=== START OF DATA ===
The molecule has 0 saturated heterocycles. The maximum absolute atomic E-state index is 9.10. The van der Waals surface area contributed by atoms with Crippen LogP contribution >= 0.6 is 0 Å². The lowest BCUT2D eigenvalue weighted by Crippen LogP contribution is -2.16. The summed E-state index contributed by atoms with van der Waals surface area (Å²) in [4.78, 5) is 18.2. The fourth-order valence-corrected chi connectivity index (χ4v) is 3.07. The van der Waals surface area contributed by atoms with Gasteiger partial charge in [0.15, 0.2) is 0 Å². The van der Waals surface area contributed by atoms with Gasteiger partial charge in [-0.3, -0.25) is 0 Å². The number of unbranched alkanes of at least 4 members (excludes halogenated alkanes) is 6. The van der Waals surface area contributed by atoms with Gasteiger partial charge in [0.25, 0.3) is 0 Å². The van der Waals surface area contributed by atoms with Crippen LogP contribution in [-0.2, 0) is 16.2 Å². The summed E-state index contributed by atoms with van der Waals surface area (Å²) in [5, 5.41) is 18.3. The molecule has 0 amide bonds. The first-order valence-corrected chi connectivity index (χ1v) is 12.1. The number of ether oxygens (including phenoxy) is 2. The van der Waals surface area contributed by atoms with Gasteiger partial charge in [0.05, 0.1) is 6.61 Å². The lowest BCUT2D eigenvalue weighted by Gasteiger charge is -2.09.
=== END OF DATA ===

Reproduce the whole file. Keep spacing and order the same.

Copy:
The molecule has 0 saturated heterocycles. The maximum absolute atomic E-state index is 9.10. The van der Waals surface area contributed by atoms with Crippen LogP contribution >= 0.6 is 0 Å². The lowest BCUT2D eigenvalue weighted by Crippen LogP contribution is -2.16. The summed E-state index contributed by atoms with van der Waals surface area (Å²) in [4.78, 5) is 18.2. The fourth-order valence-corrected chi connectivity index (χ4v) is 3.07. The van der Waals surface area contributed by atoms with Gasteiger partial charge in [0.15, 0.2) is 0 Å². The van der Waals surface area contributed by atoms with Gasteiger partial charge in [-0.3, -0.25) is 0 Å². The number of unbranched alkanes of at least 4 members (excludes halogenated alkanes) is 6. The van der Waals surface area contributed by atoms with Gasteiger partial charge in [0.25, 0.3) is 0 Å². The van der Waals surface area contributed by atoms with Crippen LogP contribution in [-0.2, 0) is 16.2 Å². The summed E-state index contributed by atoms with van der Waals surface area (Å²) in [5, 5.41) is 18.3. The molecule has 0 amide bonds. The first-order valence-corrected chi connectivity index (χ1v) is 12.1. The number of ether oxygens (including phenoxy) is 2. The van der Waals surface area contributed by atoms with Gasteiger partial charge in [0.05, 0.1) is 6.61 Å². The lowest BCUT2D eigenvalue weighted by Gasteiger charge is -2.09.